Some say fire. Some say ice. Can you say cognitive dissonance? I knew ya could.

-- (Jor-el@krypton.com), January 27, 1999.


Is there a AB transcript on the Hopi elders?

Spent some time visiting on the mesas. ... the "People of Peace" are very special wise ones.


-- Diane J. Squire (sacredspaces@yahoo.com), January 27, 1999.

I started this thread. I thought I'd delurk...

There's a new version of the Koyannisqatsi film score on CD. It's a new recording, this time the full film score is there, whereas the original CD was based on a "shortened" version for vinyl records. I can tell some differences, but it's still great music - like a live version of your favorite album. The CD cover has a desert scene with a lone car. Check it out...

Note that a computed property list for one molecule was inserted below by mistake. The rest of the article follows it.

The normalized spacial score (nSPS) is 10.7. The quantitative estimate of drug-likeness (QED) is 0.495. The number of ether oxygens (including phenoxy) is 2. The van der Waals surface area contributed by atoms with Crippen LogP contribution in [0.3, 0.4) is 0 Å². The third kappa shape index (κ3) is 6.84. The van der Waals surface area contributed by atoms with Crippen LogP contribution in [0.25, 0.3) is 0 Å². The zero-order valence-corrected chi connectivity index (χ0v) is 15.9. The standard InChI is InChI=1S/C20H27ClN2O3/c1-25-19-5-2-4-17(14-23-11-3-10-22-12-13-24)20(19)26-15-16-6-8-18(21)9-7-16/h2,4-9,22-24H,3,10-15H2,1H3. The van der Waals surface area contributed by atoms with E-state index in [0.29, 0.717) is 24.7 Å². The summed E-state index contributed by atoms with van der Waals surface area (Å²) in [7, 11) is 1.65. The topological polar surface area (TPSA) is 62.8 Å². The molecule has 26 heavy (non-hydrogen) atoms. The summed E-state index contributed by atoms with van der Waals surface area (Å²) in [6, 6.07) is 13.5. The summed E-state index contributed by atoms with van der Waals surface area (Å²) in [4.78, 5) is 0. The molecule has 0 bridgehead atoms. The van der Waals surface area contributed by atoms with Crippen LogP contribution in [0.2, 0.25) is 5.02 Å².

-- Dave Fassett (dfassett@king.cts.com), January 27, 1999.

Koyannisqatsi is a great movie, but the sequel is even better! Powaqqatsi. This is generally about people in third world countries working the land with simple tools. This may be more Y2K relevant, depending on the extremity of your beliefs on the topic....

-- Jeff Fassett (jeff@fassett.com), January 27, 1999.

Then, there is "Yourdoneforitskys". The 2022 black and white movie stars Paul Milne, "a" and WildWeasel showing how to 'acquire the target' while Diane and Leska sweet-talk the local Federales.

Rob holds seminars by Aladdin light on "The Deeper Meaning of our Inner Self Post-TEOTWAWKI."

Andy is the sheriff.

IThinkICan is still digging holes looking for that "last cache."

Flint lives next door, even though he swears that Milne is still insane. Paul Davis and Troll Maria are Milne's slaves, natch.

Music by Kevin with Uncle Deedah on the drums.

-- BigDog (BigDog@duffer.com), January 27, 1999.